Single Review: Gretchen Wilson, “I’ve Got Your Country Right Here”

Where, exactly?

Besides the fact that Wilson has once again turned out a country pride anthem in the vein of “Redneck Woman”, she name drops several legends of Southern Rock while appropriating their style for her own.

Gretchen, I’ll give you a pass on Hank Jr. and Charlie Daniels, even though you sang about both of them on your first hit. But come on, the Allman Brothers Band? ZZ Top? Are you kidding?

I’d say it’s like she’s not even trying anymore, but she probably is. It just turns out that she’s a one-dimensional character, and that character hasn’t been fresh or interesting since 2004.

Written by Tom Hambridge and Jeffrey Steele

Grade:  D

Listen: I’ve Got Your Country Right Here


  1. Another tough review (second in under a week).

    I have to agree with it, though. She has been running on fumes for a while now; and if she doesn’t put in some new ideas, it won’t be long before she becomes a nobody (IMHO).

  2. I don’t get Gretchen Wilson. If she really wants chart success again, than why does she keep turning out song after song beating to death the same tired redneck theme? Is she really not able to sing about anything else?

    Kevin, I agree with this review 100%. If she can’t find better songs than this, she should just hang it up. What a waste of a great talent.

  3. “I don’t get Gretchen Wilson. If she really wants chart success again, than why does she keep turning out song after song beating to death the same tired redneck theme? Is she really not able to sing about anything else?”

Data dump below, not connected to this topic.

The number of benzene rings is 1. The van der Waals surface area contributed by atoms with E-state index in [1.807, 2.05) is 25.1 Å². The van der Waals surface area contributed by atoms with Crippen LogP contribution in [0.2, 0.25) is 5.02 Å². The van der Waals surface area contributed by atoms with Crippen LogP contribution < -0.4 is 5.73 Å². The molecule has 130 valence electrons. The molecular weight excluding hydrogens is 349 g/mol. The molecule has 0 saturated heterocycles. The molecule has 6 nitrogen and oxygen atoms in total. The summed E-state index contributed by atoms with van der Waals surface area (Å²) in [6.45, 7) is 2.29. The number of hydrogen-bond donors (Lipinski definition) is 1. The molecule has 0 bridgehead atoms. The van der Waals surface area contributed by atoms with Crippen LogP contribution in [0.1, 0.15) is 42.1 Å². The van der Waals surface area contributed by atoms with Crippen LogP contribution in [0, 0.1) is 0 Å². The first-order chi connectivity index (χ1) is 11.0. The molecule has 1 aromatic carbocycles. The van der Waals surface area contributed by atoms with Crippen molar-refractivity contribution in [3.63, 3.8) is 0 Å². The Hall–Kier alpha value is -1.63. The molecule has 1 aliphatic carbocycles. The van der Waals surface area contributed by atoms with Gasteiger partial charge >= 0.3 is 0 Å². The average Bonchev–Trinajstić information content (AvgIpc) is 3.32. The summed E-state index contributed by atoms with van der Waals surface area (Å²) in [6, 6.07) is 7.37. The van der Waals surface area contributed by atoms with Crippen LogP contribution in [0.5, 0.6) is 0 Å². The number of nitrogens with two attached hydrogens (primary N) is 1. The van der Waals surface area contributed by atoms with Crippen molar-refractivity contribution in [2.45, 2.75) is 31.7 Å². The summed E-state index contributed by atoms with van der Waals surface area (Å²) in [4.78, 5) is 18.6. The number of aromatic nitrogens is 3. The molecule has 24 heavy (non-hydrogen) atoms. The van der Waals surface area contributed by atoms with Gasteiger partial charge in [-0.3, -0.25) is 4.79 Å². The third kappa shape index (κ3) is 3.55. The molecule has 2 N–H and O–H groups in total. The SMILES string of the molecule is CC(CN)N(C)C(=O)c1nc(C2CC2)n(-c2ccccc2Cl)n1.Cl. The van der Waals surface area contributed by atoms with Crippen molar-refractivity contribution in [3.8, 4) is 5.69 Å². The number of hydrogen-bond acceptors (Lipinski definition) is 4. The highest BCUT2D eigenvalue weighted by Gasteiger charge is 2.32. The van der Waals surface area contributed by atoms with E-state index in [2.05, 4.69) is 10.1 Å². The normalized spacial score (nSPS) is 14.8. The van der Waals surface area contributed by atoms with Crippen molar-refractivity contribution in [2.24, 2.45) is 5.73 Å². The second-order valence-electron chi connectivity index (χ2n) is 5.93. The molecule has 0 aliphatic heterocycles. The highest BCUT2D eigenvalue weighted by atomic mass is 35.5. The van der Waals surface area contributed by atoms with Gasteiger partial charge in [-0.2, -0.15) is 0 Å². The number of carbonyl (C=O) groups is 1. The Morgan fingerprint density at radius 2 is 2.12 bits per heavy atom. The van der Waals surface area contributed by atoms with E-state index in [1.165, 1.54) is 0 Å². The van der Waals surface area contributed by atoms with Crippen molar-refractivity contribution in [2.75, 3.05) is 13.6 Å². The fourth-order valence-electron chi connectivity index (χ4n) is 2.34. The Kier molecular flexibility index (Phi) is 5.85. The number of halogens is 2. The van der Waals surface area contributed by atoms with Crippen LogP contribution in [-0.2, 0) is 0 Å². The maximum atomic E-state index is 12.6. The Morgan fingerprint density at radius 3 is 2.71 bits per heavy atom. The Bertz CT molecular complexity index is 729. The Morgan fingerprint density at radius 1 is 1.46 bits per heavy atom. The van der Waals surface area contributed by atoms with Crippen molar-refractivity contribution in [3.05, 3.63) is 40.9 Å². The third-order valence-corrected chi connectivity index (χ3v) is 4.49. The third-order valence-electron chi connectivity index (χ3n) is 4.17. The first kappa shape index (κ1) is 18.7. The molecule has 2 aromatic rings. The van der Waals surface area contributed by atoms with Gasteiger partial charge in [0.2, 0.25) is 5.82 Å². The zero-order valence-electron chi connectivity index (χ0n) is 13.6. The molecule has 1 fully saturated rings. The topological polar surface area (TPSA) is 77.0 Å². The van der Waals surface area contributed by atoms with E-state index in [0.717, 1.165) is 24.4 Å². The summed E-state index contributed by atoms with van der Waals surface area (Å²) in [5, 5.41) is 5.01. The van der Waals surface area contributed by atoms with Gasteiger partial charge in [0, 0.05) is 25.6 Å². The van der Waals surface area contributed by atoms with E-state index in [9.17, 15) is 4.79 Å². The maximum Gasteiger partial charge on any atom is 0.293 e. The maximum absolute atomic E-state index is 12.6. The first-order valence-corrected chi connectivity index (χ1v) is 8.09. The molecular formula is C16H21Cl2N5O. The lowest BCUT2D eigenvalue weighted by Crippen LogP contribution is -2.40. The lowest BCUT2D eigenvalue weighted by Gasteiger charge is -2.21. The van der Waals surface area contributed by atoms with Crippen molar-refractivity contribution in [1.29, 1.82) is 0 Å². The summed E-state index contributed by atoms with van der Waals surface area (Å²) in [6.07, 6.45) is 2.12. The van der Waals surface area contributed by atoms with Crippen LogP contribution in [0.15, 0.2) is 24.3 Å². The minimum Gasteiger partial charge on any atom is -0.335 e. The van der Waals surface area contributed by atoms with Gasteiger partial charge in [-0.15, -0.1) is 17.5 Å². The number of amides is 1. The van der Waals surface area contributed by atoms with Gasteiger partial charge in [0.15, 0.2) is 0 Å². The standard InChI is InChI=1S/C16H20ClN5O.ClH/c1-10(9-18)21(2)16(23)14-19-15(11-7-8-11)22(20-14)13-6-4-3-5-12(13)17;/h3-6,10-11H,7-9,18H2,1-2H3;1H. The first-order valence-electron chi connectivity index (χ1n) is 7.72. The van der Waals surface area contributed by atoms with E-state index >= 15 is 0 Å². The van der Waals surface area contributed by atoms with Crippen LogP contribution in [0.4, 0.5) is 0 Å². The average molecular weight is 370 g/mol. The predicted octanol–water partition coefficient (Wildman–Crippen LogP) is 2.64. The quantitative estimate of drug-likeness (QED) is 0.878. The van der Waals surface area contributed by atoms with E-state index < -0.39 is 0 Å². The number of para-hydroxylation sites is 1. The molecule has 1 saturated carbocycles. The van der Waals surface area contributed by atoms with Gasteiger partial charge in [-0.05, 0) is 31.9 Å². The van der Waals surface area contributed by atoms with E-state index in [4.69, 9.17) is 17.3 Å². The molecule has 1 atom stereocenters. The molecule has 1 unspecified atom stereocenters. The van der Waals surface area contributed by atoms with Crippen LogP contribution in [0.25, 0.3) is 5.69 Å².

To be fair, Gretchen attempted to show a different side of her artistry many times with ‘When I Think About Cheatin,” “Come To Bed,” “I Don’t Feel Like Loving You Today,” and others. It’s too bad that all Gretchen’s ballads failed at radio, because people think she’s pigenholed herself, when radio hasn’t supported anything else.

    I think Gretchen is an average talent, and I’m not a fan of her voice or style, but I wouldn’t doubt that Gretchen has tried to be taken seriously as an artist. Just because radio has chosen to ignore her serious efforts doesn’t mean she’s one demonsional.

    Personally, I think Gretchen’s career was over a few years ago; she can’t get a hit on radio if it’s not an obnoxious, name-checking redneck anthem, and people are tired of that. I hope she can continue to make a decent living for the sake of her daughter, but she’s never going to be at the level she once was.

  4. “When I Think About Cheatin” did hit the top five when released from her debut album. I love that song. Gretchen sings a pure country ballad better than almost any female singer around today.

    Lately it seems she’s tried to get back into radio’s good graces by releasing “Redneck Woman” type songs since her rockers always clicked more with fans and radio programmers. I believe it was radio that asked her to release “You Don’t Have To Go Home” a few years back.